Having stated as above, we now turn to the reliefs available to the parties.
 The reliefs sought by the petitioner herein are as follows:
i) That this appeal be allowed, and all the orders of the Court of Appeal given on the 6th December 2013 be set aside and in particular in the following manner:
a) The order of the Court of Appeal given on the 6th December 2013 allowing the Respondent’s appeal to that Court in Civil Appeal No.117 of 2010 be set aside.
b) The order of the Court of Appeal given on the 6th December 2013 directing that:
“The Ruling and Order of the trial Judge dated 16th October 2009 dismissing the application dated 4th March 2009 be and is hereby set aside and be substituted thereof with orders allowing the Appellant’s application dated 4th March 2009 with costs and setting aside the arbitral award dated 8th December 2008 be set aside in its entirety.”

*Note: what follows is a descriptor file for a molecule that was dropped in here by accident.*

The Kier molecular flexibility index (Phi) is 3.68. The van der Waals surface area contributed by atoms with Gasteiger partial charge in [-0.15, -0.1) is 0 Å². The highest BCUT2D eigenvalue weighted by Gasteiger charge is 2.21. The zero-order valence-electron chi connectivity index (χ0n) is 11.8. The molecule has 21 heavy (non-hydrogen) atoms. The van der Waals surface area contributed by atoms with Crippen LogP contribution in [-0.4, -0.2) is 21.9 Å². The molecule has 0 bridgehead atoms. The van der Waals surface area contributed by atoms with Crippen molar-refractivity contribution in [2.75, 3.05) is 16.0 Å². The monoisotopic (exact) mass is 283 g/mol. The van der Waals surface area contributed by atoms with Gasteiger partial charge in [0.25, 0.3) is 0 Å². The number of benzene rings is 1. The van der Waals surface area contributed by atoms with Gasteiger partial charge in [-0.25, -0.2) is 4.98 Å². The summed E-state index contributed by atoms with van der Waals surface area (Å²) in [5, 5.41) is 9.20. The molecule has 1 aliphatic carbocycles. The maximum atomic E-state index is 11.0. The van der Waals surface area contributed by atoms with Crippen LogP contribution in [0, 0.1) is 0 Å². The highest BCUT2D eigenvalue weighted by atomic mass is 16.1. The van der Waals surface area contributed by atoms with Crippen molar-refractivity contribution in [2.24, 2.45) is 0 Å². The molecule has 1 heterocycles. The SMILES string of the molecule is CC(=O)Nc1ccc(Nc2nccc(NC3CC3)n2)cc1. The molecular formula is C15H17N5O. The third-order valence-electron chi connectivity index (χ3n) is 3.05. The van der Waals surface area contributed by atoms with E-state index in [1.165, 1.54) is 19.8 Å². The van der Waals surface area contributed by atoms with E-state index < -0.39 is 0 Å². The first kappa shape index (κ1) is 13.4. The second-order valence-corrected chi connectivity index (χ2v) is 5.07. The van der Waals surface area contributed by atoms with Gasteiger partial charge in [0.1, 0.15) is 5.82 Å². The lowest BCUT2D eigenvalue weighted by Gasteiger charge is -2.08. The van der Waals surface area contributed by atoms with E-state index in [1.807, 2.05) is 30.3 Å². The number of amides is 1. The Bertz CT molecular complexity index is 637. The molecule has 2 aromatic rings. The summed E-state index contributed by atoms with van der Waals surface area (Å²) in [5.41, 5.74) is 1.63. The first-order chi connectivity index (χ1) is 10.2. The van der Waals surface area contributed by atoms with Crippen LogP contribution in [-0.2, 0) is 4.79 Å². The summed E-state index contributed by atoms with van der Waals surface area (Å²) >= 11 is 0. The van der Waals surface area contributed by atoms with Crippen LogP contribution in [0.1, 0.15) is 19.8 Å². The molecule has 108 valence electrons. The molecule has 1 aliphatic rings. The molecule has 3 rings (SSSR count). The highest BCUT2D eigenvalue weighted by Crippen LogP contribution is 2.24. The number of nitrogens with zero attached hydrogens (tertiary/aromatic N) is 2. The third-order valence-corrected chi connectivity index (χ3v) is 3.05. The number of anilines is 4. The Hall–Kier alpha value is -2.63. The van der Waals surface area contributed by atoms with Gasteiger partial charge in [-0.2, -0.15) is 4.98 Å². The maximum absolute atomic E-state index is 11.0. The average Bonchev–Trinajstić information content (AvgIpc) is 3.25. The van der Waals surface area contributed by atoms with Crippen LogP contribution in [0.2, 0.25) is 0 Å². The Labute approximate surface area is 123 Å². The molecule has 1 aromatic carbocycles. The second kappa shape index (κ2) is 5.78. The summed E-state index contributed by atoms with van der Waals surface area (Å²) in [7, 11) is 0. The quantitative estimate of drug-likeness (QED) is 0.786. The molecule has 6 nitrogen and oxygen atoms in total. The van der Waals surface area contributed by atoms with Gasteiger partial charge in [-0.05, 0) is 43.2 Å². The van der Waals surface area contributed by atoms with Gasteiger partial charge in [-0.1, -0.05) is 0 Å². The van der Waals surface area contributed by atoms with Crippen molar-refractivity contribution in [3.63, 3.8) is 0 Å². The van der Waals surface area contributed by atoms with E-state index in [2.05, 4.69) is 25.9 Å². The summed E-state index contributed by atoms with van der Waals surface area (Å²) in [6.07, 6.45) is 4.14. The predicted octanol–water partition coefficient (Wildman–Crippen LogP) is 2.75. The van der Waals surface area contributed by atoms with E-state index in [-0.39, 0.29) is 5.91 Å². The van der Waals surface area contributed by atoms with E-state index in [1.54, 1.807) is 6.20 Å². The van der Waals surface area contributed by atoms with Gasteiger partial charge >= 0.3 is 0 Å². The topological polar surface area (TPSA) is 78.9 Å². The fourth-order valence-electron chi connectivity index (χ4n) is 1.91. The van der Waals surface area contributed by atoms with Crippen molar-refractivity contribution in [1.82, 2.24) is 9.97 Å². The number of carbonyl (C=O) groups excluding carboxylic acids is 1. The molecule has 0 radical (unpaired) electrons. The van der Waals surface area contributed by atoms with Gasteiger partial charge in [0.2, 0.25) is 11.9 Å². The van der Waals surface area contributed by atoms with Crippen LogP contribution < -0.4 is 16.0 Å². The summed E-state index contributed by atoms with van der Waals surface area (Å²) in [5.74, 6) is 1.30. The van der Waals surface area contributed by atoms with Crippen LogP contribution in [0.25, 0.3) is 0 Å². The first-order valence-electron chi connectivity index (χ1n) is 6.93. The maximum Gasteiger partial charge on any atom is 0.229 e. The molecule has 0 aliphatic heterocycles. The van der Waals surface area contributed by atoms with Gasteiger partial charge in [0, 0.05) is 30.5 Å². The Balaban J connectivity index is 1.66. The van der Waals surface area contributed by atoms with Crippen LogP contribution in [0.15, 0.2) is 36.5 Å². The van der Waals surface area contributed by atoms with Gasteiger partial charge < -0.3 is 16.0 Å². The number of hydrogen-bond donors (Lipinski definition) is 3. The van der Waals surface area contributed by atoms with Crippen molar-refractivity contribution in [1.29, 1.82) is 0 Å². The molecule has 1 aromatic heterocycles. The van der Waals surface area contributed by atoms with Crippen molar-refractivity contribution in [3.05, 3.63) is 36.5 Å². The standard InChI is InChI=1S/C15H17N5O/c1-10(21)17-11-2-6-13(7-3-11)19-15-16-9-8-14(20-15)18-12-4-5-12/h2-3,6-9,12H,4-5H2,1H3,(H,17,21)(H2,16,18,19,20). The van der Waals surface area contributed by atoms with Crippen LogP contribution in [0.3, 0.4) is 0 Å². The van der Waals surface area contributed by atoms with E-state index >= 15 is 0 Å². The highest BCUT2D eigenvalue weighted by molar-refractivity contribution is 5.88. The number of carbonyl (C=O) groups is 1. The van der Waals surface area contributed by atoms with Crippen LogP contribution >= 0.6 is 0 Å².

be set aside seriatim.
ii) In place of the said Orders there be substituted thereto the following orders, namely:
a) The Respondent’s appeal to the Court of Appeal being Civil Appeal No.117 of 2010 lodged in that court on the 25th May 2010, be and is hereby dismissed with costs.
b) The Ruling of the High Court dated 16th October 2009, dismissing the Respondent’s Chamber Summons application to that court dated 4th March 2009 be reinstated, and the Respondent’s application of 4th March 2009 in the High Court be dismissed, with costs.
c) The arbitral award dated 8th December 2009 and filed in Court in Misc. Civil Application No.4 of 2009 on 13th January 2009 be reinstated in its entirety as a registered award of the High Court.
d) An order directing the High Court to proceed to enforce the arbitral award of 8th December 2008.
e) The costs of this Appeal be awarded to the appellant.